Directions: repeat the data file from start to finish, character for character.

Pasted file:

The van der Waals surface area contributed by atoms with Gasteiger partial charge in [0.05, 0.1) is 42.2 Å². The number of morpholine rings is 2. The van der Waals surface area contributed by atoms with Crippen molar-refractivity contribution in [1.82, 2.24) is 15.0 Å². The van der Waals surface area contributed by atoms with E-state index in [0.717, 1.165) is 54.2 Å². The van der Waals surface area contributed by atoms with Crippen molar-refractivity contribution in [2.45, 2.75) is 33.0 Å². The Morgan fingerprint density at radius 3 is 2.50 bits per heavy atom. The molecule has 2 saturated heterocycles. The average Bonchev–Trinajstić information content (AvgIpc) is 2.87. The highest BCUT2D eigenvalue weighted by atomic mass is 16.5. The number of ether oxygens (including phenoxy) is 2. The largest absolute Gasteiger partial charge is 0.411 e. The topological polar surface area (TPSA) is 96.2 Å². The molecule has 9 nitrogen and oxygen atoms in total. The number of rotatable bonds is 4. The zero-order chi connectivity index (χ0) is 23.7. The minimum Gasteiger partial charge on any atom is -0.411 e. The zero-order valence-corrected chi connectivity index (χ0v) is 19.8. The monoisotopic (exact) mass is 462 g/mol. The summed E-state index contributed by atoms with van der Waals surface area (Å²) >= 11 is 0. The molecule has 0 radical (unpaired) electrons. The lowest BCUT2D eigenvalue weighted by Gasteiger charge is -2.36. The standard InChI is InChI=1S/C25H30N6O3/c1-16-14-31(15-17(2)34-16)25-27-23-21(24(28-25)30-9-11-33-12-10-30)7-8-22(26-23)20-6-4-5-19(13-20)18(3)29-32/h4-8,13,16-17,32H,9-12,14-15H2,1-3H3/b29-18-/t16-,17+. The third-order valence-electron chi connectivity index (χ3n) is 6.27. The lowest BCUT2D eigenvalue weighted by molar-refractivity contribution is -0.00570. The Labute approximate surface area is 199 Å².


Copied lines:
The van der Waals surface area contributed by atoms with Gasteiger partial charge in [0.05, 0.1) is 42.2 Å². The number of morpholine rings is 2. The van der Waals surface area contributed by atoms with Crippen molar-refractivity contribution in [1.82, 2.24) is 15.0 Å². The van der Waals surface area contributed by atoms with E-state index in [0.717, 1.165) is 54.2 Å². The van der Waals surface area contributed by atoms with Crippen molar-refractivity contribution in [2.45, 2.75) is 33.0 Å². The Morgan fingerprint density at radius 3 is 2.50 bits per heavy atom. The molecule has 2 saturated heterocycles. The average Bonchev–Trinajstić information content (AvgIpc) is 2.87. The highest BCUT2D eigenvalue weighted by atomic mass is 16.5. The number of ether oxygens (including phenoxy) is 2. The largest absolute Gasteiger partial charge is 0.411 e. The topological polar surface area (TPSA) is 96.2 Å². The molecule has 9 nitrogen and oxygen atoms in total. The number of rotatable bonds is 4. The zero-order chi connectivity index (χ0) is 23.7. The minimum Gasteiger partial charge on any atom is -0.411 e. The zero-order valence-corrected chi connectivity index (χ0v) is 19.8. The monoisotopic (exact) mass is 462 g/mol. The summed E-state index contributed by atoms with van der Waals surface area (Å²) >= 11 is 0. The molecule has 0 radical (unpaired) electrons. The lowest BCUT2D eigenvalue weighted by Gasteiger charge is -2.36. The standard InChI is InChI=1S/C25H30N6O3/c1-16-14-31(15-17(2)34-16)25-27-23-21(24(28-25)30-9-11-33-12-10-30)7-8-22(26-23)20-6-4-5-19(13-20)18(3)29-32/h4-8,13,16-17,32H,9-12,14-15H2,1-3H3/b29-18-/t16-,17+. The third-order valence-electron chi connectivity index (χ3n) is 6.27. The lowest BCUT2D eigenvalue weighted by molar-refractivity contribution is -0.00570. The Labute approximate surface area is 199 Å².